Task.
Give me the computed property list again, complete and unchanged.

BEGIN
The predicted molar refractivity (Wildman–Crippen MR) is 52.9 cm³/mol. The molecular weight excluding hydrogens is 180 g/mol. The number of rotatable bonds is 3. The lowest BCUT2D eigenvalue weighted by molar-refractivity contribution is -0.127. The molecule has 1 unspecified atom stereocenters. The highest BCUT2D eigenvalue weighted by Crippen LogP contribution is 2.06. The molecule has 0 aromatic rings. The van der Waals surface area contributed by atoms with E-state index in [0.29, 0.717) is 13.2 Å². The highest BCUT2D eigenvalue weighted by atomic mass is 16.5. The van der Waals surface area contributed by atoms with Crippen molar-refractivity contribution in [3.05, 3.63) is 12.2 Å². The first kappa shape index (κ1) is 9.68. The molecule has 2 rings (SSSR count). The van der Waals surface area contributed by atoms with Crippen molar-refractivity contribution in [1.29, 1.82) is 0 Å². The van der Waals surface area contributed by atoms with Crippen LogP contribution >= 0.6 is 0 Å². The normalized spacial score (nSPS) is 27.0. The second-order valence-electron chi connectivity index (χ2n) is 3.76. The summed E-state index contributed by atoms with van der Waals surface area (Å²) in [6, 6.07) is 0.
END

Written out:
The predicted molar refractivity (Wildman–Crippen MR) is 52.9 cm³/mol. The molecular weight excluding hydrogens is 180 g/mol. The number of rotatable bonds is 3. The lowest BCUT2D eigenvalue weighted by molar-refractivity contribution is -0.127. The molecule has 1 unspecified atom stereocenters. The highest BCUT2D eigenvalue weighted by Crippen LogP contribution is 2.06. The molecule has 0 aromatic rings. The van der Waals surface area contributed by atoms with E-state index in [0.29, 0.717) is 13.2 Å². The highest BCUT2D eigenvalue weighted by atomic mass is 16.5. The van der Waals surface area contributed by atoms with Crippen molar-refractivity contribution in [3.05, 3.63) is 12.2 Å². The first kappa shape index (κ1) is 9.68. The molecule has 2 rings (SSSR count). The van der Waals surface area contributed by atoms with Crippen molar-refractivity contribution in [1.29, 1.82) is 0 Å². The van der Waals surface area contributed by atoms with Crippen LogP contribution >= 0.6 is 0 Å². The normalized spacial score (nSPS) is 27.0. The second-order valence-electron chi connectivity index (χ2n) is 3.76. The summed E-state index contributed by atoms with van der Waals surface area (Å²) in [6, 6.07) is 0.